* "No. 2 "Il vecchio castello"" ( _it. The Old Castle): Key of G sharp minor, in 6/8 time. Stasov: "A medieval castle before which a troubador sings a song." This piece is probably based on an architectural watercolor by Hartman of an Italian castle. [ Alfred Frankenstein, "Victor Hartman and Modeste Musorgsky," The Musical Quarterly 25 (1939), 282. ]
* " [Untitled] ": Key of B major. The promenade theme, extremely short (8 measures).
* "No. 3 "Tuileries" (Dispute d'enfants après jeux)" ( _fr. Tuileries (Dispute between Children at Play)): Key of B major, in 4/4 time. Stasov: "An avenue in the garden of the Tuileries, with a swarm of children and nurses." Hartmann originally pictured an empty garden, presumably the Jardin des Tuileries, near the Louvre in Paris, France. Mussorgsky musically added children chattering and playing in the garden.
* "No. 4 "Bydło"" ( _pl. Cattle): Key of G sharp minor, in 2/4 time. Stasov: "A Polish cart on enormous wheels, drawn by oxen."
* " [Untitled] ": Key of D minor. The promenade theme.
* "No. 5 "Балет невылупившихся птенцов"" [Balet nevylupivshikhsya ptentsov] ( _ru. "Ballet of the Unhatched Chicks"): Key of F major, in 2/4 time. Stasov: "Hartmann’s design for the décor of a picturesque scene in the ballet "Trilby"." Gerald Abraham provides the following details: "Trilby" or "The Demon of the Heath", a ballet with choreography by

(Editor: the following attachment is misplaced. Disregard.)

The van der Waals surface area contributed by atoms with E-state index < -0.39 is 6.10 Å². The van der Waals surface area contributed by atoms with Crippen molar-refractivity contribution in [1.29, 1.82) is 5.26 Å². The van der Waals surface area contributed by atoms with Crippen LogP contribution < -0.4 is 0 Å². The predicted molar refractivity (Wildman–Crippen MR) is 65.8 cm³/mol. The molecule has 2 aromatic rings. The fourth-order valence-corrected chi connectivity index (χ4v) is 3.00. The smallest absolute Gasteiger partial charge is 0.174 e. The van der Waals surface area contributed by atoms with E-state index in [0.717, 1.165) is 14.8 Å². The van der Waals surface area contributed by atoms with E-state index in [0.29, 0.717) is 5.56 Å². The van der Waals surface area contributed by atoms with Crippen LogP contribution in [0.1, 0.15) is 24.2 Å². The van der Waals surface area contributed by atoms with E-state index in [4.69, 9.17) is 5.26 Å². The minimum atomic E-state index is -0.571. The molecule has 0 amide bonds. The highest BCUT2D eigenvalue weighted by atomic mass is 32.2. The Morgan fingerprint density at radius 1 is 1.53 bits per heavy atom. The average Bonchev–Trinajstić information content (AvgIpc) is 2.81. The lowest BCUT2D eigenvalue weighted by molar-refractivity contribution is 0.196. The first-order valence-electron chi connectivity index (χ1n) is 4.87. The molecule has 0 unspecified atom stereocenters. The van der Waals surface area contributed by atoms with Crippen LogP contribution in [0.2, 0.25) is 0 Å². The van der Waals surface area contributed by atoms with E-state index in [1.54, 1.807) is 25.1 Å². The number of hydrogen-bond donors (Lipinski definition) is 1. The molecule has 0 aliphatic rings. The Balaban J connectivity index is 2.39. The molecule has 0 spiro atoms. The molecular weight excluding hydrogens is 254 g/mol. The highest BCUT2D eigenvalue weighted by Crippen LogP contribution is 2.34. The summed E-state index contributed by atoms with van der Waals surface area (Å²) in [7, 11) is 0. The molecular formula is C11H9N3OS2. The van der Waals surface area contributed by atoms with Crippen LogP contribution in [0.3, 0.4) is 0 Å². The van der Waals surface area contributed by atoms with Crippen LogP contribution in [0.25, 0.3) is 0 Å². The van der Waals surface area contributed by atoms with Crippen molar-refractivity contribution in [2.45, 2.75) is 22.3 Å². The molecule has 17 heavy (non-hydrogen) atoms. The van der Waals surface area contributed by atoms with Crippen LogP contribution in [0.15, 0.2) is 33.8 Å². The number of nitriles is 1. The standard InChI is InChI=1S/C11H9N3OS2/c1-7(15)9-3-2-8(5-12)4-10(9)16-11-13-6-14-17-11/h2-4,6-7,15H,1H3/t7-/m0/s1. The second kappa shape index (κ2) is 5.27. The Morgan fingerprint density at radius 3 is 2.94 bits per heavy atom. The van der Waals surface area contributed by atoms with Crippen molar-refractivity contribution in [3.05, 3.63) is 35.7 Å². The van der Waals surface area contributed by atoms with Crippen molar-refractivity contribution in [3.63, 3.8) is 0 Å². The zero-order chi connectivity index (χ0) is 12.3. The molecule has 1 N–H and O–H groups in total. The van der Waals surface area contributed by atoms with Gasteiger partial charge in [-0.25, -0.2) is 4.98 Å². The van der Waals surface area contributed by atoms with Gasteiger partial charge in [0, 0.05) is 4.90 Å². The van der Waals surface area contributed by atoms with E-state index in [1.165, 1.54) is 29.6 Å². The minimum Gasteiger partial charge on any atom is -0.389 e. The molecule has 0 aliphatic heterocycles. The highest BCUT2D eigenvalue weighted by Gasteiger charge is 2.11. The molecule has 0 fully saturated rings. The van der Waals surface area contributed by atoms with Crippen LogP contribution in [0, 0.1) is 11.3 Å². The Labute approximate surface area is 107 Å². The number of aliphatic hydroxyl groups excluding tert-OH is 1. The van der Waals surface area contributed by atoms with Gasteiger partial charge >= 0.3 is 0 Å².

Petipa, music by Julius Gerber, and décor by Hartmann... produced in 1870. The fledglings were canary chicks." This movement is in ternary form(ABA):::#Scherzino::#Trio::#Scherzino (repeat of No.1)::#Coda
* "No. 6 "Samuel Goldenberg und Schmuÿle"" (Yiddish): Key of B flat minor, in 4/4 time. Stasov: "Two Jews: Rich and Poor" ( _ru. Два еврея: богатый и бедный) Some have incorrectly perceived this description to be part of the original title. Some arrangements have retitled this piece as "Two Polish Jews, Rich and Poor (Samuel Goldenberg and Schmuyle)". The title given here is the one used in Mussorgsky’s original manuscript. These are two separate drawings, presented by Hartmann to Mussorgsky. The use of augmented second intervals approximate Jewish modes such as the
Phrygian dominant scale.
* "Promenade": Key of B flat major. Many arrangements including Ravel’s omit it.
* "No. 7 "Limoges, le marché" (La grande nouvelle)" ( _fr. The Market at Limoges (The Great News)): Key of E flat major, in 4/4 time. Stasov: "French women quarreling violently in the market."
Limogesis a city in central France. Mussorgsky originally provided two paragraphs, in French, describing the marketplace discussion (the 'great news') represented in this movement, but crossed them out. The coda leads without a break into the next movement.